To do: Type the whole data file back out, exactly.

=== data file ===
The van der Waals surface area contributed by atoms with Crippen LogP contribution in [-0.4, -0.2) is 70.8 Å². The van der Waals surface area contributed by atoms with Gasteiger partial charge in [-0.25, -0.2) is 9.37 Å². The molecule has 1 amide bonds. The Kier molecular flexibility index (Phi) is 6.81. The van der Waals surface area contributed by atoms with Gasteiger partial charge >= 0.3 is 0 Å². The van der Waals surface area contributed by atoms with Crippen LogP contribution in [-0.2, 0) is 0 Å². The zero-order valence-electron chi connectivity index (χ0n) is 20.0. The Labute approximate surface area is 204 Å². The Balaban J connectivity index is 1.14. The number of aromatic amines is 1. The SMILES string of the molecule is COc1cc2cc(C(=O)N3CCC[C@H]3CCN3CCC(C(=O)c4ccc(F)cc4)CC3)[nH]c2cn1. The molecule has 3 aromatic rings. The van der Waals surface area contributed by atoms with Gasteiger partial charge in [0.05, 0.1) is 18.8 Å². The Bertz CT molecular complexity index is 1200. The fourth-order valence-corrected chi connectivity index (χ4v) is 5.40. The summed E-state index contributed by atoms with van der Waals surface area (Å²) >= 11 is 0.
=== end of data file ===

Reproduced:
The van der Waals surface area contributed by atoms with Crippen LogP contribution in [-0.4, -0.2) is 70.8 Å². The van der Waals surface area contributed by atoms with Gasteiger partial charge in [-0.25, -0.2) is 9.37 Å². The molecule has 1 amide bonds. The Kier molecular flexibility index (Phi) is 6.81. The van der Waals surface area contributed by atoms with Gasteiger partial charge >= 0.3 is 0 Å². The van der Waals surface area contributed by atoms with Crippen LogP contribution in [-0.2, 0) is 0 Å². The zero-order valence-electron chi connectivity index (χ0n) is 20.0. The Labute approximate surface area is 204 Å². The Balaban J connectivity index is 1.14. The number of aromatic amines is 1. The SMILES string of the molecule is COc1cc2cc(C(=O)N3CCC[C@H]3CCN3CCC(C(=O)c4ccc(F)cc4)CC3)[nH]c2cn1. The molecule has 3 aromatic rings. The van der Waals surface area contributed by atoms with Gasteiger partial charge in [0.05, 0.1) is 18.8 Å². The Bertz CT molecular complexity index is 1200. The fourth-order valence-corrected chi connectivity index (χ4v) is 5.40. The summed E-state index contributed by atoms with van der Waals surface area (Å²) >= 11 is 0.